World Bulletin / News Desk
Hundreds of children of suspected Boko Haram fighters rescued by the Nigerian army are facing isolation and hostility at displaced persons' (IDP) camps in the country's northeast, according to sources in the area.
Mostly set up in public schools with residents sleeping on makeshift beds, there are 10 official IDP camps spread across the northeast alone but other, unofficial, camps also exist.
Only nine percent of the 1.8 million people displaced by the Boko Haram insurgency live in such camps, while the remainder live within host communities, according to official figures from the National Emergency Management Agency (NEMA).
Dan Borno, a member of a local volunteer network supporting the displaced persons, identified a camp in northeastern Damboa town as being notorious for ostracizing and discriminating against the rebel fighters’ children.
"The Nigerian army [took] these children, along with many others rescued from Boko Haram. But they are isolated by some camp occupants who are not Boko Haram members," he tells Anadolu Agency.
Borno said most of the children taken into Damboa camp have had their parents killed in combat with Nigerian troops.
"These children come mainly from towns and villages that were 100 percent Boko Haram, such as Alagarno. Once such children are brought to the camp, they are immediately barred from mingling with other camp occupants," he added.
The Boko Haram rebel group is at the heart of a violent insurgency which has ravaged the country's northeast since 2009. Beginning as an Islamic group which rejected government corruption and Western values, the organization went on to conduct a large-scale campaign of violence.
At the height of its power in 2014, the group controlled a territory the size of Belgium and kidnapped thousands of people in raids on local communities.
Nigeria’s army, backed by regional troops drawn from Cameroon, Chad and Niger, has helped to roll back much of Boko Haram’s gains. Operations by the army have led to the rescue of thousands of people held by militants.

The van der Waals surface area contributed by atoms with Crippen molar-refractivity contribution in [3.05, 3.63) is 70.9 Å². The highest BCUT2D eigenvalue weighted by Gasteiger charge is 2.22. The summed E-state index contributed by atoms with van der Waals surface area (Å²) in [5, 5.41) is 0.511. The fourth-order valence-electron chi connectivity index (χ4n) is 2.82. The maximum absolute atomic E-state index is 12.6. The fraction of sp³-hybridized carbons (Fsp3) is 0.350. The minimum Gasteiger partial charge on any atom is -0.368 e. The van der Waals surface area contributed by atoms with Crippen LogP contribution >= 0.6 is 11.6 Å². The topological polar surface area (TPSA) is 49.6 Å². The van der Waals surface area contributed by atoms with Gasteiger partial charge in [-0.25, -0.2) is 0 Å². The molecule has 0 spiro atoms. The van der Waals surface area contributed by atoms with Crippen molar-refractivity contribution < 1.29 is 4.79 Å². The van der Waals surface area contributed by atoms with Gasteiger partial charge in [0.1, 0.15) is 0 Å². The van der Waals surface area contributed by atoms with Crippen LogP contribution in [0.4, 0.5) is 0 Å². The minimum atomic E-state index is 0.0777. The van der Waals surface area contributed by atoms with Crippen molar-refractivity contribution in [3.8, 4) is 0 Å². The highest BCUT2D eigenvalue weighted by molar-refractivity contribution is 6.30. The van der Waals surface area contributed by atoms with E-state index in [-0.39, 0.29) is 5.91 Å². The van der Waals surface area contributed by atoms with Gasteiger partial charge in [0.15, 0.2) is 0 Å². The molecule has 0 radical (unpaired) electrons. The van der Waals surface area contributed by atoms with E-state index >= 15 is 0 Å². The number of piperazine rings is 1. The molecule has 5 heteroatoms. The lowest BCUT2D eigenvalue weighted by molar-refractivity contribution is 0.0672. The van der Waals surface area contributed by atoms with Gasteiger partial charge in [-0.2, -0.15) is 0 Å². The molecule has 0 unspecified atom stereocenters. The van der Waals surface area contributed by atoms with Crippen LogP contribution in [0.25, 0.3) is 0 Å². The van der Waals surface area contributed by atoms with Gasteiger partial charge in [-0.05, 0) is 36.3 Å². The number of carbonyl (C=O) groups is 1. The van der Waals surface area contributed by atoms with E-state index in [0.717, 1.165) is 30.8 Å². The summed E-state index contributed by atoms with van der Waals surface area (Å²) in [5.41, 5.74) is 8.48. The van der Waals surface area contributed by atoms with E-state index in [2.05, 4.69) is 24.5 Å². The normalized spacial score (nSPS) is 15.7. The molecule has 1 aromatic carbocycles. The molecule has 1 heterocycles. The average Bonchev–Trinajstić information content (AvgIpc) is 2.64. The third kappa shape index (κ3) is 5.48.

Those freed have included the wives and children of militants, along with others abducted from their homes.
Children constitute just over half of the total IDP figure; around 26 percent of them still aged under five years. No official data exist for the number of such children known to have Boko Haram parents.
Abdullahi Yusuf, another camp volunteer from Biu town, is alarmed by the ostracizing of supposed Boko Haram children in the camps:
"The practice is becoming a standard conduct that must be stopped. The children were practically asked to stay away from other people, and we feel this is very dangerous," he said.
Yusuf adds that the practice is not limited to Damboa: "Even the children in the official camps here in Maiduguri don't fare any better.”
NEMA regional coordinator, Mohammed Kanar, did not respond to Anadolu Agency's request for comment.
Many Nigerians have raised the fear that such practices risk further alienating and scapegoating the children, creating a breeding ground for future anger.
Such discrimination is not limited to the children, according to a February report sponsored by UNICEF.
The 'Bad Blood' report says women abducted and forcibly married to militants are also being discriminated against in camps and their communities -- along with children they had by the rebel fighters.
"As...victims of conflict reach internally displaced person (IDP) camps in Maiduguri Metropolitan Council (MMC) or attempt to return to their villages of origin, many of them are suffering from acute mental distress resulting from sexual, psychological and physical violence suffered in captivity," according to the report.
“Yet, a significant proportion of them still face stigma and rejection from their communities.”
The report said such treatment exposes the victims to potential violence and continuous rejection.
Debo Adeniran, head of the Child Help in Legal Defense of Right to Education in Nigeria (CHILDREN Project), called on the government to intervene to save minors as well as counsel local communities about the consequences of such actions.
"No child should face discrimination or abandonment of any sort by the authorities or adults around them. As such, this could further endanger community cohesion and peace," Adeniran told Anadolu Agency.
"But the situation with children of Boko Haram could be a little bit tricky because some persons who once helped such kids in the past were killed in the process.
“A couple of people who wanted to help rehabilitate such children were misunderstood by their Boko Haram parents who claimed the ‘good Samaritans’ wanted to abduct their kids.
"So, to this extent, it is understandable that people could be wary of these kids. Those who isolated the kids may fear the consequences of living among them. But this is without prejudice to the need to not stigmatize these children, especially if it is established that their parents are no more.
"We believe these kids deserve care ... not scorn, so they should not be made to suffer for the sins of their parents, especially when these kids are minors. It is wrong to stigmatize these kids."